Monday, October 26, 2020

Turning out


Saturday was the first day of early voting where I live. My wife and I have already voted by absentee ballot, but yesterday I happened to walk by the local early voting site, which is in pool complex in our village park, and was surprised by how many people were lined up to vote -- wearing masks -- with a steady stream of cars discharging more. I live in a reliably blue district in a safely blue state, but it was heartening to see so many people taking this election seriously, even if one party doesn't think that "rank democracy" is as important as property rights and in fact has based its entire strategy on an anti-democratic electoral college and on erecting as many hoops as possible to make it difficult for people to vote.

In ordinary times a president who has lied and blustered his way through four terrible years, who continues to downplay a pandemic that has killed more than 230,000 Americans and done long-term damage to the economy, who can't even pretend to feel empathy, who has contempt for science, and who has thrown in his lot with violent militias and bonkers conspiracy theorists, would have no chance of re-election. And, if the polls are correct, he doesn't. Ojalá.

I refer anyone who is stil wavering to the endorsements -- all of them unprecedented -- from Scientific American, Nature, and USA Today.

Saturday, October 17, 2020

Homage to E. B. White


I found these two grave markers in an out-of-the-way spot a few minutes' walk from the more accessible family pet cemetery I posted photos of a few years back (earlier post here). Strangely enough, though these two are only a foot or so apart and I've known about Wilbur's stone for some time, I never noticed Charlotte's until today. It must have been hidden by the moss and leaves. In a few years no doubt it will disappear entirely.

Wednesday, September 30, 2020

Notes for a Commonplace Book (28)

Charles Dickens:

I had no thought that night — none, I am quite sure — of what was soon to happen to me. But I have always remembered since that when we had stopped at the garden-gate to look up at the sky, and when we went upon our way, I had for a moment an undefinable impression of myself as being something different from what I then was. I know it was then and there that I had it. I have ever since connected the feeling with that spot and time and with everything associated with that spot and time, to the distant voices in the town, the barking of a dog, and the sound of wheels coming down the miry hill.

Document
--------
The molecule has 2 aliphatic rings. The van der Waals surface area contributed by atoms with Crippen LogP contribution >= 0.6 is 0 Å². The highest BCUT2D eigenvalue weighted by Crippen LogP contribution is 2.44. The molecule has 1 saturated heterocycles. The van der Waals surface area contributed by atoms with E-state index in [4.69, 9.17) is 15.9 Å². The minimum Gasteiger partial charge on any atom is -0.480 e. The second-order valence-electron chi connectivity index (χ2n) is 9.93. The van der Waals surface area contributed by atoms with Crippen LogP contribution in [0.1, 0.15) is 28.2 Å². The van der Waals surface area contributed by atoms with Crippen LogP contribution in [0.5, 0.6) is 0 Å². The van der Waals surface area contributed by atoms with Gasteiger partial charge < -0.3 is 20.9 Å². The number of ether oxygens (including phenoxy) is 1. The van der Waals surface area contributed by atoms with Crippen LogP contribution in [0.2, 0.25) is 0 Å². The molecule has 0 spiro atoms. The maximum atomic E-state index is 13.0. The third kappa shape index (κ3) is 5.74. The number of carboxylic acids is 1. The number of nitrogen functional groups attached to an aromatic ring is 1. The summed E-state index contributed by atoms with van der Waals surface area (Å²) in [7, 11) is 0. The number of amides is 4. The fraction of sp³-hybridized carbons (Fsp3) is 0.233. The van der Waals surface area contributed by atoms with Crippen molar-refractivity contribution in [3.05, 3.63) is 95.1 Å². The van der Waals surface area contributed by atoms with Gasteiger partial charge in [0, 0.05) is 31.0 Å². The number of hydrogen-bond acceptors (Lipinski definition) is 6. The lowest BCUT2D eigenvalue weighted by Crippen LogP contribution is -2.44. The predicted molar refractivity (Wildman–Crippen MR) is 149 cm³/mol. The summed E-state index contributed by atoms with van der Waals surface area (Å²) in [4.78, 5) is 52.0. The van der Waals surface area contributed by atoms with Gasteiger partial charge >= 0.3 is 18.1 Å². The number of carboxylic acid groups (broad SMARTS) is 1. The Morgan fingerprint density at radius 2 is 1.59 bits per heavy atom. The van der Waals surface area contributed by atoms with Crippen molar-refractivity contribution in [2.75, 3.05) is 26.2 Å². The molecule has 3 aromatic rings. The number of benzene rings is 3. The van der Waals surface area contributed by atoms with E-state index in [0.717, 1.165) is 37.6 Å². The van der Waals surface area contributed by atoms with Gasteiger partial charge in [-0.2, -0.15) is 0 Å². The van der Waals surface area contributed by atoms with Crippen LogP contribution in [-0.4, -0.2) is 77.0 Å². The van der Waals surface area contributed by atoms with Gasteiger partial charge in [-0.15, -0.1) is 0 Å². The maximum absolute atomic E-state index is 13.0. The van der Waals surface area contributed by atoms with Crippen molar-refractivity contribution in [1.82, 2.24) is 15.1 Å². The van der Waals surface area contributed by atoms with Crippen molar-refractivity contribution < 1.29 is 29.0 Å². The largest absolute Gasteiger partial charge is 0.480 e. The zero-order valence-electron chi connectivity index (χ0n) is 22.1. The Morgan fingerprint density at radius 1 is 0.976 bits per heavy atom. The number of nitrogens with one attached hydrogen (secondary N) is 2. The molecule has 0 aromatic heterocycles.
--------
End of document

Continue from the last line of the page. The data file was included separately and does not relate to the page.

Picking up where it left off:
Bleak House

Tuesday, September 22, 2020

At the equinox


This ill-starred year grinds towards its end but still has ample time to accumulate additional misfortunes. My body remains on summer schedule, attuned to neither the clock nor the sun. I lie in the dark and wait for signs of daylight, then rise and perform the little rituals of waking up the house. I draw curtains open, put water on to boil, make breakfast. Outside I've already pulled up the tomatoes and summer squash, and the okra is bearing more slowly as the daylight dwindles and temperatures begin to drop. I wrap up the butternut squash fruits in pillow-cases at night to keep the deer from eating them before they're ready to cut off the vine. The resident hummingbirds still buzz around their feeder, but the swallowtail butterflies that feasted on our zinnias all summer have moved on.

Gardening plans, early morning walks, things not accomplished, will have to be deferred. There's a sense, in general, of being balanced on the cusp — but of what? Winter's grim days and long nights can't be avoided, and spring now seems very far away.

One late afternoon I came across a barred owl at the edge of a wood. I wasn't looking for it, nor it for me. It settled on a branch and looked me over, but not so intently that it couldn't be distracted by a hawk calling in the distance. Somehow it will probably make its way through the winter. I'll keep an eye out for it next year.

Saturday, August 29, 2020

One a day (conclusion)



One hundred days ago I set myself the task of reading The Decameron at the rate of precisely one tale a day, and this morning I finished it, right on time. For those who are only vaguely familiar with the work (as was I), Boccaccio's collection has particular relevance at the moment, as the frame-tale that supports it supposes that a group of young Florentines escape from the plague-stricken city into the safety of the countryside, where they regale each other with stories until it's time to go home.

Presumably conditions improved a bit in their absence; in the summer of 2020, sadly, the world is still very much a mess. (Where I live COVID-19 cases are, for now, down significantly, which is something, at least.)